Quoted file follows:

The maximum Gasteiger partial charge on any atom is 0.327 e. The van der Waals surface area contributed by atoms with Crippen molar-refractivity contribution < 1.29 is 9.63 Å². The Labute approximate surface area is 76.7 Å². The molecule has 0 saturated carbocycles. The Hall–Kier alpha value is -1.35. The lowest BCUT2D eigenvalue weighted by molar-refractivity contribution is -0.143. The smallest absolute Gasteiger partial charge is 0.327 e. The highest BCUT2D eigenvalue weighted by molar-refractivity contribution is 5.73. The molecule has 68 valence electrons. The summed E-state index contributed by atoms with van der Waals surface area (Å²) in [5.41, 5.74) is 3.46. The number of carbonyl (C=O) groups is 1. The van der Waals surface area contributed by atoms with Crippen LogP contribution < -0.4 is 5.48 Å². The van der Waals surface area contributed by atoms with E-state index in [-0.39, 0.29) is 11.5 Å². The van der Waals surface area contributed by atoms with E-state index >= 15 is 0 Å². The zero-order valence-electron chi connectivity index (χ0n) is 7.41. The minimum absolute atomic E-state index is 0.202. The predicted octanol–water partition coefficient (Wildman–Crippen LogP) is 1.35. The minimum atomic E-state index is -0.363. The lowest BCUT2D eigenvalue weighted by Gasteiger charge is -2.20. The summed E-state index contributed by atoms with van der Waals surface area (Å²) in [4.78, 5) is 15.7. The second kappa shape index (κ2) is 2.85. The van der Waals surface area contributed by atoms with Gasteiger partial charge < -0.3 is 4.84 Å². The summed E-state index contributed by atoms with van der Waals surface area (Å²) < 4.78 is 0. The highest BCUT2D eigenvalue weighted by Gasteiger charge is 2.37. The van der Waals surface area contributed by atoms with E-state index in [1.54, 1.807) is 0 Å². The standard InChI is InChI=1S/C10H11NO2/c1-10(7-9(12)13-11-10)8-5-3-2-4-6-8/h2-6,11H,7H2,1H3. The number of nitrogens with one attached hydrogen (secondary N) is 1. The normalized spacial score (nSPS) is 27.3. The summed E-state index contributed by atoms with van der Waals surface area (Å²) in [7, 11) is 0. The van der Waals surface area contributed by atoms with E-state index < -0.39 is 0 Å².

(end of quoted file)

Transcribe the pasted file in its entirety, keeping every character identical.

The maximum Gasteiger partial charge on any atom is 0.327 e. The van der Waals surface area contributed by atoms with Crippen molar-refractivity contribution < 1.29 is 9.63 Å². The Labute approximate surface area is 76.7 Å². The molecule has 0 saturated carbocycles. The Hall–Kier alpha value is -1.35. The lowest BCUT2D eigenvalue weighted by molar-refractivity contribution is -0.143. The smallest absolute Gasteiger partial charge is 0.327 e. The highest BCUT2D eigenvalue weighted by molar-refractivity contribution is 5.73. The molecule has 68 valence electrons. The summed E-state index contributed by atoms with van der Waals surface area (Å²) in [5.41, 5.74) is 3.46. The number of carbonyl (C=O) groups is 1. The van der Waals surface area contributed by atoms with Crippen LogP contribution < -0.4 is 5.48 Å². The van der Waals surface area contributed by atoms with E-state index in [-0.39, 0.29) is 11.5 Å². The van der Waals surface area contributed by atoms with E-state index >= 15 is 0 Å². The zero-order valence-electron chi connectivity index (χ0n) is 7.41. The minimum absolute atomic E-state index is 0.202. The predicted octanol–water partition coefficient (Wildman–Crippen LogP) is 1.35. The minimum atomic E-state index is -0.363. The lowest BCUT2D eigenvalue weighted by Gasteiger charge is -2.20. The summed E-state index contributed by atoms with van der Waals surface area (Å²) in [4.78, 5) is 15.7. The second kappa shape index (κ2) is 2.85. The van der Waals surface area contributed by atoms with Gasteiger partial charge < -0.3 is 4.84 Å². The summed E-state index contributed by atoms with van der Waals surface area (Å²) < 4.78 is 0. The highest BCUT2D eigenvalue weighted by Gasteiger charge is 2.37. The van der Waals surface area contributed by atoms with E-state index in [1.54, 1.807) is 0 Å². The standard InChI is InChI=1S/C10H11NO2/c1-10(7-9(12)13-11-10)8-5-3-2-4-6-8/h2-6,11H,7H2,1H3. The number of nitrogens with one attached hydrogen (secondary N) is 1. The normalized spacial score (nSPS) is 27.3. The summed E-state index contributed by atoms with van der Waals surface area (Å²) in [7, 11) is 0. The van der Waals surface area contributed by atoms with E-state index < -0.39 is 0 Å².